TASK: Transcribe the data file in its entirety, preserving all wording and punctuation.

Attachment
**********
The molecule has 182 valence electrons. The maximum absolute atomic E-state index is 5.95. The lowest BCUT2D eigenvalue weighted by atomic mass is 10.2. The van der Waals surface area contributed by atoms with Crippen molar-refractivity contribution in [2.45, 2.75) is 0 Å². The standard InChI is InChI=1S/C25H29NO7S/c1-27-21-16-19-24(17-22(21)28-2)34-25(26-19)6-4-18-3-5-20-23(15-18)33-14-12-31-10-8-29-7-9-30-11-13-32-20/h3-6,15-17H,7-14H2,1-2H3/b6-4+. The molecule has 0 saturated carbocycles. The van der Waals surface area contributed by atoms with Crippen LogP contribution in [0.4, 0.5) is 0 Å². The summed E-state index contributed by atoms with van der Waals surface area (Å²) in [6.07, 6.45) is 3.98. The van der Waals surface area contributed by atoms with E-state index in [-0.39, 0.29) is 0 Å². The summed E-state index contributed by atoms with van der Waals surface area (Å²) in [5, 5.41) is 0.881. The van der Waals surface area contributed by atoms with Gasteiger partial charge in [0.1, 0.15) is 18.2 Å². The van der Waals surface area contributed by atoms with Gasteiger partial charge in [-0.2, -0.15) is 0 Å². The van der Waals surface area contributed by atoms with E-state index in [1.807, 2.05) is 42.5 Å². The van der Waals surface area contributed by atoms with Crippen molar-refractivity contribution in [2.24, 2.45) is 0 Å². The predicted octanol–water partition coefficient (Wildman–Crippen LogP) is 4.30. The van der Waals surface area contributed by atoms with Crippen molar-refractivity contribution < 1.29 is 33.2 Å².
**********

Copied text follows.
The molecule has 182 valence electrons. The maximum absolute atomic E-state index is 5.95. The lowest BCUT2D eigenvalue weighted by atomic mass is 10.2. The van der Waals surface area contributed by atoms with Crippen molar-refractivity contribution in [2.45, 2.75) is 0 Å². The standard InChI is InChI=1S/C25H29NO7S/c1-27-21-16-19-24(17-22(21)28-2)34-25(26-19)6-4-18-3-5-20-23(15-18)33-14-12-31-10-8-29-7-9-30-11-13-32-20/h3-6,15-17H,7-14H2,1-2H3/b6-4+. The molecule has 0 saturated carbocycles. The van der Waals surface area contributed by atoms with Crippen LogP contribution in [0.4, 0.5) is 0 Å². The summed E-state index contributed by atoms with van der Waals surface area (Å²) in [6.07, 6.45) is 3.98. The van der Waals surface area contributed by atoms with E-state index in [-0.39, 0.29) is 0 Å². The summed E-state index contributed by atoms with van der Waals surface area (Å²) in [5, 5.41) is 0.881. The van der Waals surface area contributed by atoms with Gasteiger partial charge in [0.1, 0.15) is 18.2 Å². The van der Waals surface area contributed by atoms with Gasteiger partial charge in [-0.2, -0.15) is 0 Å². The van der Waals surface area contributed by atoms with E-state index in [1.807, 2.05) is 42.5 Å². The van der Waals surface area contributed by atoms with Crippen molar-refractivity contribution in [2.24, 2.45) is 0 Å². The predicted octanol–water partition coefficient (Wildman–Crippen LogP) is 4.30. The van der Waals surface area contributed by atoms with Crippen molar-refractivity contribution < 1.29 is 33.2 Å².